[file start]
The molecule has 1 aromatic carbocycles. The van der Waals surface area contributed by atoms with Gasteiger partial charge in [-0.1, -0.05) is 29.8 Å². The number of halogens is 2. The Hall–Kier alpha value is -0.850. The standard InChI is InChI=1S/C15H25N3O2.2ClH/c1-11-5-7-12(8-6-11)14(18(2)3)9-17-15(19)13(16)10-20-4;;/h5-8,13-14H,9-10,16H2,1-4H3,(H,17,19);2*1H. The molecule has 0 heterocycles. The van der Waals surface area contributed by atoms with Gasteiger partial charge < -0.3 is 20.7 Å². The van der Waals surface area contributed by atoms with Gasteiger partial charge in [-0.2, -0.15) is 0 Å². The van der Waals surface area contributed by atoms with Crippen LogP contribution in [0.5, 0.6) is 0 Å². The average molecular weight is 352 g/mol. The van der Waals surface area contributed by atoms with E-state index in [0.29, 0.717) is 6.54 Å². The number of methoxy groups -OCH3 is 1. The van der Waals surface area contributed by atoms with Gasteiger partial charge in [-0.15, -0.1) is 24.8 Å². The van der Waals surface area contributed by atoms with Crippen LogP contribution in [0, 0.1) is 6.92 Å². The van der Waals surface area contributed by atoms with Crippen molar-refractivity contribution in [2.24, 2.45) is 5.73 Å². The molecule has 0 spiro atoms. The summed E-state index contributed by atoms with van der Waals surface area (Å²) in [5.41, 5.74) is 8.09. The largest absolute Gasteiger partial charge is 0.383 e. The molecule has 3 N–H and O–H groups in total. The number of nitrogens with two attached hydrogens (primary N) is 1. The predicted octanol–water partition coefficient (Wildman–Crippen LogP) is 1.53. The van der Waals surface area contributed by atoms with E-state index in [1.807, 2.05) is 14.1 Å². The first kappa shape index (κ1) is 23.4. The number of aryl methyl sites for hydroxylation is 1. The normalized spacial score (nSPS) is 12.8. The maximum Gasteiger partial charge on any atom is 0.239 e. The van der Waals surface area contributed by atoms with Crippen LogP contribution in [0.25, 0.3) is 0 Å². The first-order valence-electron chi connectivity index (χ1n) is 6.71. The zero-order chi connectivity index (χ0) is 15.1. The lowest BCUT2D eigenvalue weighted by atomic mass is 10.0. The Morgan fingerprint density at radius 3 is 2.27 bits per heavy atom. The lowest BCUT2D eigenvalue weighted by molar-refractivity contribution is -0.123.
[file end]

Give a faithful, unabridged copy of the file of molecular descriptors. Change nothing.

The molecule has 1 aromatic carbocycles. The van der Waals surface area contributed by atoms with Gasteiger partial charge in [-0.1, -0.05) is 29.8 Å². The number of halogens is 2. The Hall–Kier alpha value is -0.850. The standard InChI is InChI=1S/C15H25N3O2.2ClH/c1-11-5-7-12(8-6-11)14(18(2)3)9-17-15(19)13(16)10-20-4;;/h5-8,13-14H,9-10,16H2,1-4H3,(H,17,19);2*1H. The molecule has 0 heterocycles. The van der Waals surface area contributed by atoms with Gasteiger partial charge < -0.3 is 20.7 Å². The van der Waals surface area contributed by atoms with Gasteiger partial charge in [-0.2, -0.15) is 0 Å². The van der Waals surface area contributed by atoms with Crippen LogP contribution in [0.5, 0.6) is 0 Å². The average molecular weight is 352 g/mol. The van der Waals surface area contributed by atoms with E-state index in [0.29, 0.717) is 6.54 Å². The number of methoxy groups -OCH3 is 1. The van der Waals surface area contributed by atoms with Gasteiger partial charge in [-0.15, -0.1) is 24.8 Å². The van der Waals surface area contributed by atoms with Crippen LogP contribution in [0, 0.1) is 6.92 Å². The van der Waals surface area contributed by atoms with Crippen molar-refractivity contribution in [2.24, 2.45) is 5.73 Å². The molecule has 0 spiro atoms. The summed E-state index contributed by atoms with van der Waals surface area (Å²) in [5.41, 5.74) is 8.09. The largest absolute Gasteiger partial charge is 0.383 e. The molecule has 3 N–H and O–H groups in total. The number of nitrogens with two attached hydrogens (primary N) is 1. The predicted octanol–water partition coefficient (Wildman–Crippen LogP) is 1.53. The van der Waals surface area contributed by atoms with E-state index in [1.807, 2.05) is 14.1 Å². The first kappa shape index (κ1) is 23.4. The number of aryl methyl sites for hydroxylation is 1. The normalized spacial score (nSPS) is 12.8. The maximum Gasteiger partial charge on any atom is 0.239 e. The van der Waals surface area contributed by atoms with Crippen LogP contribution in [0.25, 0.3) is 0 Å². The first-order valence-electron chi connectivity index (χ1n) is 6.71. The zero-order chi connectivity index (χ0) is 15.1. The lowest BCUT2D eigenvalue weighted by atomic mass is 10.0. The Morgan fingerprint density at radius 3 is 2.27 bits per heavy atom. The lowest BCUT2D eigenvalue weighted by molar-refractivity contribution is -0.123.